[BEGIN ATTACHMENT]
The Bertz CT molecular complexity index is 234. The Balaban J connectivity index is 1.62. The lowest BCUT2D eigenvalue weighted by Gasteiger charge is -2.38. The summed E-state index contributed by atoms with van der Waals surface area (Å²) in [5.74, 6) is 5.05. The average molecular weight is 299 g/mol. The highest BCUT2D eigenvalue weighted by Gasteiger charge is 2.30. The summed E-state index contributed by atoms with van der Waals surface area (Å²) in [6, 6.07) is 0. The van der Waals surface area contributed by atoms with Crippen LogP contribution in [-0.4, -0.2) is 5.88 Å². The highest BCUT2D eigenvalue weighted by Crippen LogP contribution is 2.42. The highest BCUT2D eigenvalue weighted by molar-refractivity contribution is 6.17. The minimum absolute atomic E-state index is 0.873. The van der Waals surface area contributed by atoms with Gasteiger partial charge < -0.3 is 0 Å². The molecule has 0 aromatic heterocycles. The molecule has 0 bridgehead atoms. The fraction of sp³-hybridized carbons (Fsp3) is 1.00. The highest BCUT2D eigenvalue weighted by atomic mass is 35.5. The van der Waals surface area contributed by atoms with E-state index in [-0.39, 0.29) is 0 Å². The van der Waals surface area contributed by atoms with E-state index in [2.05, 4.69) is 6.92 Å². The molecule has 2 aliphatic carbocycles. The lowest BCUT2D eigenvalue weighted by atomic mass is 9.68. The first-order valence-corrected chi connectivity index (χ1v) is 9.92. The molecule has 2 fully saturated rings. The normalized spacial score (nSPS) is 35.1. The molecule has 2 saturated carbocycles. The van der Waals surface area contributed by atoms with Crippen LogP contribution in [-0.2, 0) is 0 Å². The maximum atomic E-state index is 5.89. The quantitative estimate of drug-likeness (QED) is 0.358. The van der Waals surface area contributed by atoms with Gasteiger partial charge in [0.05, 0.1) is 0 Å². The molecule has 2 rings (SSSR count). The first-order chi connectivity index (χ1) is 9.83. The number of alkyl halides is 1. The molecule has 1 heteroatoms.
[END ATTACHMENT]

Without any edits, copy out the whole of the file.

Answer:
The Bertz CT molecular complexity index is 234. The Balaban J connectivity index is 1.62. The lowest BCUT2D eigenvalue weighted by Gasteiger charge is -2.38. The summed E-state index contributed by atoms with van der Waals surface area (Å²) in [5.74, 6) is 5.05. The average molecular weight is 299 g/mol. The highest BCUT2D eigenvalue weighted by Gasteiger charge is 2.30. The summed E-state index contributed by atoms with van der Waals surface area (Å²) in [6, 6.07) is 0. The van der Waals surface area contributed by atoms with Crippen LogP contribution in [-0.4, -0.2) is 5.88 Å². The highest BCUT2D eigenvalue weighted by Crippen LogP contribution is 2.42. The highest BCUT2D eigenvalue weighted by molar-refractivity contribution is 6.17. The minimum absolute atomic E-state index is 0.873. The van der Waals surface area contributed by atoms with Gasteiger partial charge < -0.3 is 0 Å². The molecule has 0 aromatic heterocycles. The molecule has 0 bridgehead atoms. The fraction of sp³-hybridized carbons (Fsp3) is 1.00. The highest BCUT2D eigenvalue weighted by atomic mass is 35.5. The van der Waals surface area contributed by atoms with E-state index in [-0.39, 0.29) is 0 Å². The van der Waals surface area contributed by atoms with E-state index in [2.05, 4.69) is 6.92 Å². The molecule has 2 aliphatic carbocycles. The lowest BCUT2D eigenvalue weighted by atomic mass is 9.68. The first-order valence-corrected chi connectivity index (χ1v) is 9.92. The molecule has 2 fully saturated rings. The normalized spacial score (nSPS) is 35.1. The molecule has 2 saturated carbocycles. The van der Waals surface area contributed by atoms with Crippen LogP contribution in [-0.2, 0) is 0 Å². The maximum atomic E-state index is 5.89. The quantitative estimate of drug-likeness (QED) is 0.358. The van der Waals surface area contributed by atoms with Gasteiger partial charge in [0.05, 0.1) is 0 Å². The molecule has 2 rings (SSSR count). The first-order chi connectivity index (χ1) is 9.83. The number of alkyl halides is 1. The molecule has 1 heteroatoms.